The Monetary Base


10 Aug 2000

The Monetary Base

The convergence on Saturday of the Convertibility Undertakings for two of the three components of the Monetary Base marks the end of a 500-day process. With convergence out of the way, other possibilities for refining the Currency Board arrangements now present themselves. How desirable these refinements may be is a matter that requires careful consideration.

Readers will recall that in the Viewpoint article published on 4 May I drew attention to the impending convergence on 12 August 2000 of the Convertibility Undertakings, at 7.80, for two of the three components of the Monetary Base. These two components are, first, the Certificates of Indebtedness backing the issue of Hong Kong dollar bank notes and, second, the Aggregate Balance in the Hong Kong dollar clearing accounts that licensed banks hold at the HKMA. I pointed out that, after convergence, there will still be a few remaining, technical issues concerning the various components of our Monetary Base that need to be considered. These issues are not time-critical and will be dealt with as part of the continuous review being undertaken by the EFAC Sub-Committee on Currency Board Operations. If refinements are identified and considered appropriate, they will be introduced with the approval of the EFAC.

But many of our media friends specialising in finance have expressed a keen interest in this work. Their interest probably also reflects a similar interest among the financial community. I am very encouraged by this. After all, convertibility and transferability of the components of the Monetary Base are esoteric subjects even to some central bankers. In view of the level of interest, let me divulge more here about our thinking on these issues, particularly in respect of the constraints we face. I do so without pre-empting the necessary discussions in the various committees and the informal consultation that we are conducting with the banking sector, and without being too specific on the alternatives on grounds of market sensitivity.

Ignoring coins in circulation, which amount to only a small sum and have little bearing on monetary policy, there are three components in our Monetary Base, namely, the Certificates of Indebtedness, the Aggregate Balance and the Exchange Fund Paper that we have issued. The convertibility of each of the three components into US dollars, in accordance with the requirement of a Currency Board, and the transferability amongst them are the issues at hand. The present arrangements are as follows:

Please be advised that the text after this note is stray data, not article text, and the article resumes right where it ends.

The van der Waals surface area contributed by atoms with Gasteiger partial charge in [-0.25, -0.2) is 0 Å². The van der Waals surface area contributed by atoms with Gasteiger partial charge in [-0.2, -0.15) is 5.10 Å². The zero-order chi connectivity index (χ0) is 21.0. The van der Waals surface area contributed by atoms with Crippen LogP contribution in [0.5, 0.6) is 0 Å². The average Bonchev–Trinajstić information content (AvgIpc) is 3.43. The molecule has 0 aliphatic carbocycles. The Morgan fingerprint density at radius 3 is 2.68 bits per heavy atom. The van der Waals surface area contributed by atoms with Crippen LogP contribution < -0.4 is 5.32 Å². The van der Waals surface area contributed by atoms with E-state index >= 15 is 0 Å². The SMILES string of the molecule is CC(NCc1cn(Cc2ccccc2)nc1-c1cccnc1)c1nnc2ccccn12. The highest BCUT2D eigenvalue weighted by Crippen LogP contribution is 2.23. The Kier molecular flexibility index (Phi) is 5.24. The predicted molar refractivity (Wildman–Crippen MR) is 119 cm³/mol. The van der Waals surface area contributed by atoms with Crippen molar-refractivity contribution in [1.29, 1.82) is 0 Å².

• Certificates of Indebtedness: convertible with US dollars at 7.80, both ways, for same day value, but not transferable with other components of the Monetary Base.
  • Aggregate Balance: convertible into US dollars at 7.80 by 12 August 2000, convertible from US dollars at market exchange rate largely at the initiative of licensed banks, both for value spot (T+2), and transferable with Exchange Fund Paper.
  • Exchange Fund Paper: not directly but indirectly convertible into US dollars through being transferable with the Aggregate Balance, in real time using the intra-day repurchase facility or overnight using the Discount Window.

In tackling the issues at hand, we should all be conscious of five considerations. First, the current convertibility and transferability arrangements do look a little untidy. But, secondly, it is important at the same time to recognise that they work effectively at present in achieving our monetary policy objective of exchange rate stability. Thirdly, for tidiness sake, if that is considered beneficial, though I doubt whether tidiness alone is a sufficient reason for change, we should ideally have uniform convertibility arrangements for all the three components of the Monetary Base and they should also be freely transferable amongst themselves. Fourthly, however, for operational or other reasons, there may be merit for retaining technical differences between the convertibility undertakings of two different components of the Monetary Base. Where this is the case, transferability between the two components may have to be restricted, lest it create market activities that render the more restrictive convertibility undertaking of the two obsolete. Fifthly, alternatively, if for good reasons there ought to be transferability between two components of the Monetary Base, then it must be accepted that the convertibility undertakings of the two components would in practice become identical.

I hope this does not sound, to those interested in and trying to get to the bottom of this subject, to be too much of a riddle. But this is as clear as I can make it at this stage and in this column. Complex issues of notable monetary significance are involved in this work and we must handle them with the greatest care. Fortunately we do have the luxury of having all the time we need. We also have advice from knowledgeable people, including those in the markets, and we are still in the process of consulting them.


Joseph Yam
10 August 2000


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Last revision date : 10 August 2000